For decades, researchers have been studying the connection between food dyes and hyperactivity in children, and also links to cancer.

How worried should you be about your Flamin’ Hot Cheetos?

A lawmaker in California recently unveiled a proposal to ban foods from schools if they contain artificial dyes, including Blue 1, Blue 2, Green 3, Red 40, Yellow 5 and Yellow 6, as well as titanium dioxide. This could apply to sports drinks, breakfast cereals, chips and candy. Separately, California Gov. Gavin Newsom recently signed a law banning the sale of foods and drinks with certain ingredients, including Red No. 3.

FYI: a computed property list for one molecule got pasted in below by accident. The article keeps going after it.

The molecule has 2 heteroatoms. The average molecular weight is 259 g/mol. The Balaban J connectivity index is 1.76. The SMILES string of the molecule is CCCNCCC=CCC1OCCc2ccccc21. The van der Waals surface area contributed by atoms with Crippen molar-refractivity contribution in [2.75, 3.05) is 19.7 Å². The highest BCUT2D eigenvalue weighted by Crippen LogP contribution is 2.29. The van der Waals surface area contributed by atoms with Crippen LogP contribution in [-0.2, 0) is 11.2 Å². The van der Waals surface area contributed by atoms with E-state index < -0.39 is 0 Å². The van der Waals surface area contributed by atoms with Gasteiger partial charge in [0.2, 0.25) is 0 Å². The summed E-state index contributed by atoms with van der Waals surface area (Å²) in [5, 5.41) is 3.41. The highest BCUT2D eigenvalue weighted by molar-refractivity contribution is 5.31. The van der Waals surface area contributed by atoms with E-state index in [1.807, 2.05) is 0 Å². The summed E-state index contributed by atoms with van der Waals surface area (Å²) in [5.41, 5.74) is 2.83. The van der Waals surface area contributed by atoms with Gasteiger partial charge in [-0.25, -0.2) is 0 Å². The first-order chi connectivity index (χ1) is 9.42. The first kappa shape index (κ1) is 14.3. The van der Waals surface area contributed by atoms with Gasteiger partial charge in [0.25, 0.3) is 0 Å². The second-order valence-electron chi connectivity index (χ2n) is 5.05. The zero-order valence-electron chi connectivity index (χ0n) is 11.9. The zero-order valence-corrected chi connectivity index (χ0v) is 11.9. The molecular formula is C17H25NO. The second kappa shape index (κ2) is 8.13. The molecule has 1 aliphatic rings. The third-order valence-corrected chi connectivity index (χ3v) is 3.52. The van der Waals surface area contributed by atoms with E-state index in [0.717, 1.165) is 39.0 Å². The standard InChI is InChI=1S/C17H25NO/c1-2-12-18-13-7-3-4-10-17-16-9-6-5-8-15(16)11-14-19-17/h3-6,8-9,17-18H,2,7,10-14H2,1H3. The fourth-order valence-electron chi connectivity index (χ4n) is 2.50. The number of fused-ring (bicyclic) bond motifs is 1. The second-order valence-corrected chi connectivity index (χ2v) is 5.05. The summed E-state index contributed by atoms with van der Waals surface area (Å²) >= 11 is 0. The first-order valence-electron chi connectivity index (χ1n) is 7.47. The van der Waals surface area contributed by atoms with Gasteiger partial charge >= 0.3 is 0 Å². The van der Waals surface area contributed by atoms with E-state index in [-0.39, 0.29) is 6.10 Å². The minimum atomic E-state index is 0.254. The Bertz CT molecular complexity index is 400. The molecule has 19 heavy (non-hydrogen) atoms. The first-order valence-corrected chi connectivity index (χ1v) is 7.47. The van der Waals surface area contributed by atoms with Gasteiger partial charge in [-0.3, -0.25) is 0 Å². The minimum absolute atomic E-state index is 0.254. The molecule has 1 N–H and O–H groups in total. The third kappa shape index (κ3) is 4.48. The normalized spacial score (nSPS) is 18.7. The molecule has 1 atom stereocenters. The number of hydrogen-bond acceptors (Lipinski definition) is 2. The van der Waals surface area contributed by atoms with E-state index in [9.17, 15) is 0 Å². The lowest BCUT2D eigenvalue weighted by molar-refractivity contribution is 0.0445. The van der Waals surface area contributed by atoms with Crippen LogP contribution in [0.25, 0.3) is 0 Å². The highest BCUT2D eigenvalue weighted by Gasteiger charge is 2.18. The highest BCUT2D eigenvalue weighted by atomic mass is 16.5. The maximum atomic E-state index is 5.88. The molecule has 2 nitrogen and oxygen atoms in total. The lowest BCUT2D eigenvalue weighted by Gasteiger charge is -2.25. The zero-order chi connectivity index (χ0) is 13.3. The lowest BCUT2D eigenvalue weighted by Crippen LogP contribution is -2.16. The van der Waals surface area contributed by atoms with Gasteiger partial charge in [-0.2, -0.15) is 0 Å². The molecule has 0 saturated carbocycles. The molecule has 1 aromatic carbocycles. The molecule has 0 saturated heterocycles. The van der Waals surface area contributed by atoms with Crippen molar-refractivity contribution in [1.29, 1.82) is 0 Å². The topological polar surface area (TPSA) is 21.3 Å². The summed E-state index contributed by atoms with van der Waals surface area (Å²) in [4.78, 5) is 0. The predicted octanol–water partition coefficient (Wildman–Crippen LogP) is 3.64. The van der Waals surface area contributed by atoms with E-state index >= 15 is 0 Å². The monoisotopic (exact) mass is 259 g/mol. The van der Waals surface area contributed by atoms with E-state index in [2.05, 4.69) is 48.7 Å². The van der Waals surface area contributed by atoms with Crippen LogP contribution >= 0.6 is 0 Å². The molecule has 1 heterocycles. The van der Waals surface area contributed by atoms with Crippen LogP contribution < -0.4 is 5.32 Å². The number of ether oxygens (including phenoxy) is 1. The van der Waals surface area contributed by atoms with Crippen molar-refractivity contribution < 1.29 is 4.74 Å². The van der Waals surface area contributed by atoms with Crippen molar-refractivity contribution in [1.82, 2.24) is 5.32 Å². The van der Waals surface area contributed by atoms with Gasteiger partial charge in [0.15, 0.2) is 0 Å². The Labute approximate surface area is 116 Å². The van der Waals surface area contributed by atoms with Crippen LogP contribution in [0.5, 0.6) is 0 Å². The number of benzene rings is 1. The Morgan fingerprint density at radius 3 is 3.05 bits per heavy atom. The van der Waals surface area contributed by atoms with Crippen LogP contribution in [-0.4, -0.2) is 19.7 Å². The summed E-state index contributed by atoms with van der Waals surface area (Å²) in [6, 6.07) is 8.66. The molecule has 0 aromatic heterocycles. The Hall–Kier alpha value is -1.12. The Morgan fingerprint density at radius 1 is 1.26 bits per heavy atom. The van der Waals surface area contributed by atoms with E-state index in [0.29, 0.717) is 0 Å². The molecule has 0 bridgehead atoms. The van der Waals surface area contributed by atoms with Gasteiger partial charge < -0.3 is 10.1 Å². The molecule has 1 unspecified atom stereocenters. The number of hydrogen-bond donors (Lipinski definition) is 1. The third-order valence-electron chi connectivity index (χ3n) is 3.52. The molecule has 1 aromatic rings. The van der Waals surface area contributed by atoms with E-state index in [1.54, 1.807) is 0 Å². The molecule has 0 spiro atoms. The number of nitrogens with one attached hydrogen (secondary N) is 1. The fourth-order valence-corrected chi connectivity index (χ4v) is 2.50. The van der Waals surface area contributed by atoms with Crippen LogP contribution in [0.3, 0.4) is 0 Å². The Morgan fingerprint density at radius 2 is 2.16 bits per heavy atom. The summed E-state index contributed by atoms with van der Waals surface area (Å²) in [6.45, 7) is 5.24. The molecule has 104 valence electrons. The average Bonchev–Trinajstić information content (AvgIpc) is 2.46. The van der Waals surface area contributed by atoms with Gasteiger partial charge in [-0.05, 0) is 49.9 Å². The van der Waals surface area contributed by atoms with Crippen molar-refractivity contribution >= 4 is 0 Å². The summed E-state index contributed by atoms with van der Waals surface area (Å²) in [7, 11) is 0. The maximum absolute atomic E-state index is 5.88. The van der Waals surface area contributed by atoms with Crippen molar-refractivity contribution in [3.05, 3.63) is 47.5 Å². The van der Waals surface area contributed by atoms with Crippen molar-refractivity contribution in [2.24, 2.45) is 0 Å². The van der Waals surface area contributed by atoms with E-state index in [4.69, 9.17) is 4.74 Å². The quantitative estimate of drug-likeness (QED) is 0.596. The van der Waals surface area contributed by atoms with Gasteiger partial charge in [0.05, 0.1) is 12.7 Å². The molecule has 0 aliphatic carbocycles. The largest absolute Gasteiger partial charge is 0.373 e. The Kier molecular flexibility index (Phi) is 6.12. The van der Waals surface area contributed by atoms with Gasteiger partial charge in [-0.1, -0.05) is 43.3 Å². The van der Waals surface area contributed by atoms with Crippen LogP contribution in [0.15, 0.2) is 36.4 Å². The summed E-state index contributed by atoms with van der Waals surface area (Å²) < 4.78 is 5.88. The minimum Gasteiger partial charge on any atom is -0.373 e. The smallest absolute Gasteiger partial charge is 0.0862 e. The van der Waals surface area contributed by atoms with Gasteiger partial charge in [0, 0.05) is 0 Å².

In the U.S., the Food and Drug Administration is responsible for performing safety checks and issuing guidance for food manufacturers on which dyes are and aren’t safe for consumption. Though experts say that food dye use is generally safe, there’s growing concern about consuming the colourings. Outside of the U.S., for example, further measures have been implemented. The Guardian reported that in the European Union and the United Kingdom, “food containing synthetic dyes must carry warning labels indicating the ingredients ‘may have an adverse effect on activity and attention in children.’”

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